https://www.theatlantic.com/health/archive/2020/02/covid-vaccine/607000/

https://www.nejm.org/doi/full/10.1056/NEJMoa2001316

https://www.washingtonpost.com/health/2020/02/26/how-to-prepare-for-coronavirus/?arc404=true

‘Science Says’ Sunday – COVID-19

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This is me, giving an interview – non COVID-19 related though… 🙂

I know this post is coming late tonight, but hopefully you will read it first thing Monday morning, and hopefully it will help answer some of the questions you might have about COVID-19, formerly known as “2019-N Cov Virus”. A few weeks ago, I wrote a post all what we knew then (if you haven’t read it, brush up here), but we have learned a lot about it since I wrote that post. Buckle up, there are a number of things to keep in mind below.

1) The Media and Scientists

First, let me be clear. There are two wars we are fighting in this moment: 1) the fight to stop the spread of COVID-19 and 2) the fight to combat misinformation. Many scientists are actively working to gather as much evidence-based information as possible and subsequently share it with the public as quickly and accurately as possible. This is happening in the form of press conferences, social media posts, newspaper articles, etc. If you happen to read or hear something about COVID-19, be assured that it is coming from a reliable source. Information from the Centers for Disease Control, the World Health Organization, the National Institutes of Health (yes, especially Dr. Anthony Fauci), heads of local health departments – all reliable sources that you can count on to have reliable, not overly exaggerated or inaccurate information. My colleague Dr. Ellie Murray curated a list of trusted scientists who are sharing information on Twitter. She shared it with me here if you’re interested. Lots of other trusted sources you can follow on that thread. Yes, this – like many other situations – has become highly politicized and there are media outlets and businesses that will benefit from headlines and tag-lines that cause fear. Let me ask you this: When is panicking ever a good idea? NEVER. Probably not unless a lion is chasing you through the savanna and honestly, how many times is that going to happen in your life, really? So, take a pause, think critically, and double check the information you hear or read about by going to one of the sources I named previously. If you ever have additional questions that can’t be answered there, please feel free to email me or send me a DM on Instagram.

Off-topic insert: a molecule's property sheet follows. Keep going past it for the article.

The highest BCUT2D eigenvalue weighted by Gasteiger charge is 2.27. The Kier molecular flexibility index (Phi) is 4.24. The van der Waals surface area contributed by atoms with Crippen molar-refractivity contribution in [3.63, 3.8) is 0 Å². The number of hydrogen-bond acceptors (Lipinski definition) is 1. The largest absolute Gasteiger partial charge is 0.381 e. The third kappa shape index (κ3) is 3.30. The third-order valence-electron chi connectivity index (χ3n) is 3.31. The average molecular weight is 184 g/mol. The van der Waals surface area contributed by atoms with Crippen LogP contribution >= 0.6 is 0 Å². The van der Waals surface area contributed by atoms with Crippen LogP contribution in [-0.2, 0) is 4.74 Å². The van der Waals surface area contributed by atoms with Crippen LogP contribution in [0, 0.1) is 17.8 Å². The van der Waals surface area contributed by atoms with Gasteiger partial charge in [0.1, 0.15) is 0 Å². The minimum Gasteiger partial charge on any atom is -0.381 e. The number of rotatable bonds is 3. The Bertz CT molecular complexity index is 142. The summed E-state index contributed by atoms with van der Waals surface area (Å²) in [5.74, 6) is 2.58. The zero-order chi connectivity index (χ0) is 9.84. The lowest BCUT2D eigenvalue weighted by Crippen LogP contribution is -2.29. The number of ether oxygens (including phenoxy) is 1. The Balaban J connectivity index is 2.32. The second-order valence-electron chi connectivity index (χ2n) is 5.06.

2) Don’t Panic